Water saving washing machines could change the way you do laundry
The washers use plastic beads and just a little water. Some British companies using the machines have noticed a savings of about 60 to 70%. Xeros machine makers say that's about 350,000 gallons of water saved each year.
Major hotel chains Hilton and Choice are already using the washers at some U.S. locations.
The British scientists who developed the technology say a small amount of water helps the beads gently rub against the clothes and act like sponges to absorb dirt. Physicist Steve Jenkins says machines use about half the detergent and energy as traditional washing machines.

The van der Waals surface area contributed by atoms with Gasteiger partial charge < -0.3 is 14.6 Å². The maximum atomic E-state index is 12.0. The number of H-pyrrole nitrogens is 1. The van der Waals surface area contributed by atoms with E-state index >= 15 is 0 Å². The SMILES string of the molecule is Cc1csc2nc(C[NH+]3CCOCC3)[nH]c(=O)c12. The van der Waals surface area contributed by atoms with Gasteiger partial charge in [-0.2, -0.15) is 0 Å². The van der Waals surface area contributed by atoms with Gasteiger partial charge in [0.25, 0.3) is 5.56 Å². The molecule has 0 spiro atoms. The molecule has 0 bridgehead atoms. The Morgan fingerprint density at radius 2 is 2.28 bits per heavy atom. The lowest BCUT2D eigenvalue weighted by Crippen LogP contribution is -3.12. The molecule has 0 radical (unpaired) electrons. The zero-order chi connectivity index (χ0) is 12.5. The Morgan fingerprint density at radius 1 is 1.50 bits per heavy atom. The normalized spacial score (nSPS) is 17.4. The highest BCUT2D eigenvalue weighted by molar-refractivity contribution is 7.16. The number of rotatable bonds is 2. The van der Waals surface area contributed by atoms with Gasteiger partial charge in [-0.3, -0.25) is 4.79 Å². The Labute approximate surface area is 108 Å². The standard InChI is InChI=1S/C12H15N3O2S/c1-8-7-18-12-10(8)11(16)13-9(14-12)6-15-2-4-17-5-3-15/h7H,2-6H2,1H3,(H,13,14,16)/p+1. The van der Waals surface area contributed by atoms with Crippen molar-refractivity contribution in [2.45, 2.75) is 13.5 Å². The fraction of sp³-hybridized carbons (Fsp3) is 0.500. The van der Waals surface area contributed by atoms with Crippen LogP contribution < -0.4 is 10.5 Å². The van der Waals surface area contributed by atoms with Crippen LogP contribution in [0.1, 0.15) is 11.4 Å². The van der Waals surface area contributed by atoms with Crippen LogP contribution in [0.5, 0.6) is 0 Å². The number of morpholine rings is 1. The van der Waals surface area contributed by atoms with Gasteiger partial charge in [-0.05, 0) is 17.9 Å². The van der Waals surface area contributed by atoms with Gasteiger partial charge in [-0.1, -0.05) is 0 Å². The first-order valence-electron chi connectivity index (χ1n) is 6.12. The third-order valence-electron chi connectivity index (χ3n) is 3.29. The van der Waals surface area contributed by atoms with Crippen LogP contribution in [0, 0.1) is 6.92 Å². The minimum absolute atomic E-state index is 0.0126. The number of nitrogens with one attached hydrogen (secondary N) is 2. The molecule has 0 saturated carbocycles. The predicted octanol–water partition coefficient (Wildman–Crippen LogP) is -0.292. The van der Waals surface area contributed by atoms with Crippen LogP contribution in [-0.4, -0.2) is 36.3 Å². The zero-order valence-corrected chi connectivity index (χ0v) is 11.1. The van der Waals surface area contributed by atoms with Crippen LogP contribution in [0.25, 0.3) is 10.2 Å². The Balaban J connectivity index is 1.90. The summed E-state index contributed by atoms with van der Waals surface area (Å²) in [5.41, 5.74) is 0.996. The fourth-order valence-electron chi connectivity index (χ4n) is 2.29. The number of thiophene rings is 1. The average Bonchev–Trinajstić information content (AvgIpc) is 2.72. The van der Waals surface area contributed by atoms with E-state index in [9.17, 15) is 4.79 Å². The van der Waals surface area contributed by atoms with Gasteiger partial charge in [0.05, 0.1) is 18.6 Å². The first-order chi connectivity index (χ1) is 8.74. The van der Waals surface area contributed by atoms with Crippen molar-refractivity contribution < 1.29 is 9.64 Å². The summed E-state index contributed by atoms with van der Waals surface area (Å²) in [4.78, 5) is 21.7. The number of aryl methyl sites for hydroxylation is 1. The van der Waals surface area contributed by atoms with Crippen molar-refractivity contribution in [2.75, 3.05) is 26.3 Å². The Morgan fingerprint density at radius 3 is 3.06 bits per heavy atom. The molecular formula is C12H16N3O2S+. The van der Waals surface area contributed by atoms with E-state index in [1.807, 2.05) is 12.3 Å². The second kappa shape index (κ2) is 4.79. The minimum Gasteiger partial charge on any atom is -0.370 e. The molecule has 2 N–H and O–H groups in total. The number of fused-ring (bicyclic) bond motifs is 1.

There's around one and a half million of the beads spinning through each machine. They're about the size of a grain of rice, but are hard like marble. Xeros insists the beads can't slip through the washer's drain, rarely get stuck in clothing and can be used in up to a thousand washes before recycling.
Engineers are working on a washer-dryer model for American homes they hope to sell within two years. Manufacturers say the bead technology lets you throw whites and colors into the same load without worrying about colors running onto other clothes.